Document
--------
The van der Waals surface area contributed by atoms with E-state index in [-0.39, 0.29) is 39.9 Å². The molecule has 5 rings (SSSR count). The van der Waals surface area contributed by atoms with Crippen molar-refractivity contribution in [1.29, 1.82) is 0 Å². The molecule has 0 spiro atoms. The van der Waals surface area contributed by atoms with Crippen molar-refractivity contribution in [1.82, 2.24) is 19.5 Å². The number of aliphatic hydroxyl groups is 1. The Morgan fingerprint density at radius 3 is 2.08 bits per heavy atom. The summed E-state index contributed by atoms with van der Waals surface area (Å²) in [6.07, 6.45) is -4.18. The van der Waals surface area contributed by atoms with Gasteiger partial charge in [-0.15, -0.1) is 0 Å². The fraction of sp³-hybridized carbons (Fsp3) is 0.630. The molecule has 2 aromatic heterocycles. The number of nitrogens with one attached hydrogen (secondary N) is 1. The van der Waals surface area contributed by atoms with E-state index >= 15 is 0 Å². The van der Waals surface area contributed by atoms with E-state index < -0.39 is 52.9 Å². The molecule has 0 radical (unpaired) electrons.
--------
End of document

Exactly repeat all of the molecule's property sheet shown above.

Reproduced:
The van der Waals surface area contributed by atoms with E-state index in [-0.39, 0.29) is 39.9 Å². The molecule has 5 rings (SSSR count). The van der Waals surface area contributed by atoms with Crippen molar-refractivity contribution in [1.29, 1.82) is 0 Å². The molecule has 0 spiro atoms. The van der Waals surface area contributed by atoms with Crippen molar-refractivity contribution in [1.82, 2.24) is 19.5 Å². The number of aliphatic hydroxyl groups is 1. The Morgan fingerprint density at radius 3 is 2.08 bits per heavy atom. The summed E-state index contributed by atoms with van der Waals surface area (Å²) in [6.07, 6.45) is -4.18. The van der Waals surface area contributed by atoms with Gasteiger partial charge in [-0.15, -0.1) is 0 Å². The fraction of sp³-hybridized carbons (Fsp3) is 0.630. The molecule has 2 aromatic heterocycles. The number of nitrogens with one attached hydrogen (secondary N) is 1. The van der Waals surface area contributed by atoms with E-state index >= 15 is 0 Å². The van der Waals surface area contributed by atoms with E-state index < -0.39 is 52.9 Å². The molecule has 0 radical (unpaired) electrons.